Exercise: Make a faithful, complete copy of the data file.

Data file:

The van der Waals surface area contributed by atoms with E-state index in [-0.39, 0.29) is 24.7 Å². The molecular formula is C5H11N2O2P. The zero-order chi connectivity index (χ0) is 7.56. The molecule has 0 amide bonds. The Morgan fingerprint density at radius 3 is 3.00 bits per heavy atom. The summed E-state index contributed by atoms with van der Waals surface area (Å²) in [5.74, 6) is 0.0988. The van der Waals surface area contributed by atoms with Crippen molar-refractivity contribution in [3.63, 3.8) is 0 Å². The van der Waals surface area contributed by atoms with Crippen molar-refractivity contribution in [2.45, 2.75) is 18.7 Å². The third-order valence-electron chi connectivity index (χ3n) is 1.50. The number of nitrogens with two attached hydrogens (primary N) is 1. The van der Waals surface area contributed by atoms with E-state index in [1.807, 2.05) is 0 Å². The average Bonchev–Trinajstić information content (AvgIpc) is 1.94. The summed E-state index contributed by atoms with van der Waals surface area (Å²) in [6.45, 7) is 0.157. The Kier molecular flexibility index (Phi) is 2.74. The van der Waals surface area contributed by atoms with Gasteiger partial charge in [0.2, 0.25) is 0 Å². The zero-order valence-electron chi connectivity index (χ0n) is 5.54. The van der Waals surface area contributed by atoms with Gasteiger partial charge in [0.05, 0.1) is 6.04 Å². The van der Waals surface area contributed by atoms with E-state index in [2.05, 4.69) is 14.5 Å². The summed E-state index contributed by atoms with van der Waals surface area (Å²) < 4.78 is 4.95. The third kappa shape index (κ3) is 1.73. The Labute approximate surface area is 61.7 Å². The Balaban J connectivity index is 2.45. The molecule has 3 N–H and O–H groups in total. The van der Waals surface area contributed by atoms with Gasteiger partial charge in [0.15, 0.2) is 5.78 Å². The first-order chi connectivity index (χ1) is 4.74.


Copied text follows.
The van der Waals surface area contributed by atoms with E-state index in [-0.39, 0.29) is 24.7 Å². The molecular formula is C5H11N2O2P. The zero-order chi connectivity index (χ0) is 7.56. The molecule has 0 amide bonds. The Morgan fingerprint density at radius 3 is 3.00 bits per heavy atom. The summed E-state index contributed by atoms with van der Waals surface area (Å²) in [5.74, 6) is 0.0988. The van der Waals surface area contributed by atoms with Crippen molar-refractivity contribution in [3.63, 3.8) is 0 Å². The van der Waals surface area contributed by atoms with Crippen molar-refractivity contribution in [2.45, 2.75) is 18.7 Å². The third-order valence-electron chi connectivity index (χ3n) is 1.50. The number of nitrogens with two attached hydrogens (primary N) is 1. The van der Waals surface area contributed by atoms with E-state index in [1.807, 2.05) is 0 Å². The average Bonchev–Trinajstić information content (AvgIpc) is 1.94. The summed E-state index contributed by atoms with van der Waals surface area (Å²) in [6.45, 7) is 0.157. The Kier molecular flexibility index (Phi) is 2.74. The van der Waals surface area contributed by atoms with Gasteiger partial charge in [0.2, 0.25) is 0 Å². The zero-order valence-electron chi connectivity index (χ0n) is 5.54. The van der Waals surface area contributed by atoms with Gasteiger partial charge in [0.05, 0.1) is 6.04 Å². The van der Waals surface area contributed by atoms with E-state index in [2.05, 4.69) is 14.5 Å². The summed E-state index contributed by atoms with van der Waals surface area (Å²) < 4.78 is 4.95. The third kappa shape index (κ3) is 1.73. The Labute approximate surface area is 61.7 Å². The Balaban J connectivity index is 2.45. The molecule has 3 N–H and O–H groups in total. The van der Waals surface area contributed by atoms with Gasteiger partial charge in [0.15, 0.2) is 5.78 Å². The first-order chi connectivity index (χ1) is 4.74.